At Laurance Haines we ensure all the children begin their day with a Calm Start. On entering their classrooms, the children are greeted by the teaching team, check-in with the zones of regulation, before taking part in a range of strategies including, mindfulness, yoga, peer-to-peer massage, read quietly or experience a social or emotional skills activity.
The Calm Start aims to:
• Settle children in readiness for their day
• Diminish or leave behind any worries which may negatively impact on their day
• Build independence and social skills
• Give more time for children to express their feelings, thoughts and ideas
• Build confidence when talking and sharing with others
• Develop self-acceptance
• Build an understanding of emotions and empathy
The benefits of a calm start to the day are felt by all. Most importantly, our children are more relaxed, happy and ready to learn.
Our children experience fun, interesting and exciting learning, focused around a variety of practical activities with tangible outcomes. All primary age groups are taught the subjects specified in the National Curriculum: English, mathematics, science, computing, geography, history, art and design, design and technology, physical education, music and a modern foreign language (KS2). Religious Education and Personal, Social, Health and Emotional Education are also taught in addition to the above subjects. However, our curriculum is not restricted or defined by the National Curriculum, which simply provides a framework for our teachers. Our teachers provide a wide range of experiences that promote and develop skills beyond those referred to throughout the National Curriculum.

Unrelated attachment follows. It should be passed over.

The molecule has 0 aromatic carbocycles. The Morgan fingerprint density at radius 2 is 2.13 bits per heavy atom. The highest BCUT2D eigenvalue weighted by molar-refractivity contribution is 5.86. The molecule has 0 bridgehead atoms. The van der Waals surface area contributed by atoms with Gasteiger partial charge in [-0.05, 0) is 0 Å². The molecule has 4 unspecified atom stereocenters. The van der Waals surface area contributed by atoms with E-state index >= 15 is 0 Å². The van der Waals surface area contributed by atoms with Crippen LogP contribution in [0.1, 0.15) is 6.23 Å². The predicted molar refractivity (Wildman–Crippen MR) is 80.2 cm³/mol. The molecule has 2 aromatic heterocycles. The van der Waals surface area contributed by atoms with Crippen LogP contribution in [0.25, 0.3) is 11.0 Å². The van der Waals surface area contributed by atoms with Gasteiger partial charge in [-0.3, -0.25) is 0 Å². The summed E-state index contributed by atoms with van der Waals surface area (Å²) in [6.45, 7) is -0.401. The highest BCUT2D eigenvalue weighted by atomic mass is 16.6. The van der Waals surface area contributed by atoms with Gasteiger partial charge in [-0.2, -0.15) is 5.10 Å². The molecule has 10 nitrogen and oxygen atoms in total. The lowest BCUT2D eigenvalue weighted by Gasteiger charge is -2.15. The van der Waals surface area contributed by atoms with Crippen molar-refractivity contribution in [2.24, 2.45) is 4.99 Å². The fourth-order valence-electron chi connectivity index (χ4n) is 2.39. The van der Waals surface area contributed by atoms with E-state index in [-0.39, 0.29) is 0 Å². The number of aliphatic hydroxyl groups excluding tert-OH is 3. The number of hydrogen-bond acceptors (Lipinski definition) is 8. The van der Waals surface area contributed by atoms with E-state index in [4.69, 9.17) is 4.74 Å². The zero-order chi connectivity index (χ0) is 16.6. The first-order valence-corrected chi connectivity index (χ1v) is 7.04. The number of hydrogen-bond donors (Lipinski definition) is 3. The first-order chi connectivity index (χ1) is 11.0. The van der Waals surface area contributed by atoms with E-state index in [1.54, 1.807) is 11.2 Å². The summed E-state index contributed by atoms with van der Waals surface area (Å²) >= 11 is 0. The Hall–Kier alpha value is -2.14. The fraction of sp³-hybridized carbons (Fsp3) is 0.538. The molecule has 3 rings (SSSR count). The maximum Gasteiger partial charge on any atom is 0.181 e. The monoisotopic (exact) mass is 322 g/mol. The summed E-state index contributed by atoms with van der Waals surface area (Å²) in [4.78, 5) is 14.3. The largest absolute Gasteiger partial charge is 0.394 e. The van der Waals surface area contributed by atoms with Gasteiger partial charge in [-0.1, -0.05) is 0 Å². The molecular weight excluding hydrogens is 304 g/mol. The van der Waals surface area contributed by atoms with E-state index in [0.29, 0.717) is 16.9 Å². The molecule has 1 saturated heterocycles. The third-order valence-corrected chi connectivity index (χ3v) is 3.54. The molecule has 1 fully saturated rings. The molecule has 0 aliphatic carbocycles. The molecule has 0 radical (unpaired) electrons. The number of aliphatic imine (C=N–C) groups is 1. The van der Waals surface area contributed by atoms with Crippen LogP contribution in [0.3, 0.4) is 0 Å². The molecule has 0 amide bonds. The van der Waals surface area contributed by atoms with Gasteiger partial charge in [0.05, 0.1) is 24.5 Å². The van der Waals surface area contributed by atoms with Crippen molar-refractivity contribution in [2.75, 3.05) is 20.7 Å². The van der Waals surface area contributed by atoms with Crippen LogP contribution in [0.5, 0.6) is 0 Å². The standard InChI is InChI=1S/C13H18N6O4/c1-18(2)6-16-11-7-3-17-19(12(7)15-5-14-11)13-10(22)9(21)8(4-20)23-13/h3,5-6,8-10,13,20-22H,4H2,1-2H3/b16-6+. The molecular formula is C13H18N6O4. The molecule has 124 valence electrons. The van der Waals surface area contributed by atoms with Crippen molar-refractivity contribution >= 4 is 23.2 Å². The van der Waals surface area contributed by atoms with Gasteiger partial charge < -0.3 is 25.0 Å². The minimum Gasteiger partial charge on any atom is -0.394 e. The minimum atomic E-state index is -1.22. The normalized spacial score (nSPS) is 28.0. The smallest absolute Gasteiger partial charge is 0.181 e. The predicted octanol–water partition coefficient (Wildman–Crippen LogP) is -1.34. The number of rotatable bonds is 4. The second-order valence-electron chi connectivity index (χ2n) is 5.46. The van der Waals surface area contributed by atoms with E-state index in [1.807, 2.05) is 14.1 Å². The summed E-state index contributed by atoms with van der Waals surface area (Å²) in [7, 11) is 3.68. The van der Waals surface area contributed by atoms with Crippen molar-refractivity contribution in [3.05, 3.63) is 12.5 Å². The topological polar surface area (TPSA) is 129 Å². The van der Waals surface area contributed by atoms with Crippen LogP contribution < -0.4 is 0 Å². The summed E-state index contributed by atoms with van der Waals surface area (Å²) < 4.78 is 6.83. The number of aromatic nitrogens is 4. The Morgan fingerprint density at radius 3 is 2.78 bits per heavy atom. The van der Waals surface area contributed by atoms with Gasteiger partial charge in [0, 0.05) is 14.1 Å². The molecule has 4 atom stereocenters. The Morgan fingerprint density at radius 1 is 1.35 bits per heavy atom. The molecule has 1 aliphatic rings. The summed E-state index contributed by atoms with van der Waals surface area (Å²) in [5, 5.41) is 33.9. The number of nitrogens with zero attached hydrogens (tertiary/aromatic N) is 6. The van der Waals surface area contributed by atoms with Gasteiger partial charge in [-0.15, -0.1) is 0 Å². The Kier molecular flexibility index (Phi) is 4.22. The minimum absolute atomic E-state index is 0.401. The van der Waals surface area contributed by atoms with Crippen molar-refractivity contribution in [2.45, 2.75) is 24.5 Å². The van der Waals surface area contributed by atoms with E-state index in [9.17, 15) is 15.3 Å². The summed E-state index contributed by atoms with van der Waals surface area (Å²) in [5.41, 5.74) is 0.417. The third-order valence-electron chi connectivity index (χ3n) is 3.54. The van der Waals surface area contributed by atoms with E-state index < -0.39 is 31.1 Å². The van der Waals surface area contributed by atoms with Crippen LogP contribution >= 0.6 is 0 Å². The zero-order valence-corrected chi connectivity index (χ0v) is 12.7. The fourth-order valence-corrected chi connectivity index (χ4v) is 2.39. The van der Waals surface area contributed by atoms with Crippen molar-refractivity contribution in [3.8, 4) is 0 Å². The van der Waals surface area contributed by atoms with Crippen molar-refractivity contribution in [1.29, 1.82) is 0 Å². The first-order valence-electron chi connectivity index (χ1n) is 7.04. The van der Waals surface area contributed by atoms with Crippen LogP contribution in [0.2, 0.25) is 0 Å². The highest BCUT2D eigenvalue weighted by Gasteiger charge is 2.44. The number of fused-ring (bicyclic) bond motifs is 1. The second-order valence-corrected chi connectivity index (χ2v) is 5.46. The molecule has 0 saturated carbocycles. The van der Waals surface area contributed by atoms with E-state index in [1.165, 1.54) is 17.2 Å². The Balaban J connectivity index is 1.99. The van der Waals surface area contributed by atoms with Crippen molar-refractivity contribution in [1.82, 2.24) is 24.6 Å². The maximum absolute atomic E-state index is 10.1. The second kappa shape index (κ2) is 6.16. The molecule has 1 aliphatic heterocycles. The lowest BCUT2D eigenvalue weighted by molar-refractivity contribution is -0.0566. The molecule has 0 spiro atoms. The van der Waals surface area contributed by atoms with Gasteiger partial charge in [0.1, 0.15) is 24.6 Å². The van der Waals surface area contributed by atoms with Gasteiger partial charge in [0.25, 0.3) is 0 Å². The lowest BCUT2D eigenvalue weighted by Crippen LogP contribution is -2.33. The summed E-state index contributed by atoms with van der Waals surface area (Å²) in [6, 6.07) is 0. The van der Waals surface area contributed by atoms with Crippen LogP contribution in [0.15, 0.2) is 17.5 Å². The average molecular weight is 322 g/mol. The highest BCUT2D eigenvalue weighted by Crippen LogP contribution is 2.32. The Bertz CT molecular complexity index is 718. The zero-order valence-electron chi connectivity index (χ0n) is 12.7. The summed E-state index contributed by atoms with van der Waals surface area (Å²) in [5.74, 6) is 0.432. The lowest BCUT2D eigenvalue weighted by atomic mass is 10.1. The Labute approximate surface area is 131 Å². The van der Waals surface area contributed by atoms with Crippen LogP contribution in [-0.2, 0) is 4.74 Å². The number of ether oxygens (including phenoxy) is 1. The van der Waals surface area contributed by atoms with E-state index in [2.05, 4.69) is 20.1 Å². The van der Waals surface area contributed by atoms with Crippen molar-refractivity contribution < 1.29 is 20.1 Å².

Following the Calm Start, each morning is dedicated to the teaching and learning of key skills in reading, writing and maths. The rest of the school day is then dedicated to these skills being applied in various different and creative ways through a range of learning experiences that reach the wider areas of the national curriculum and beyond. However, teachers and classes have the freedom, and are encouraged, to be immersed in these learning experiences and not always be restrained by sticking to timetables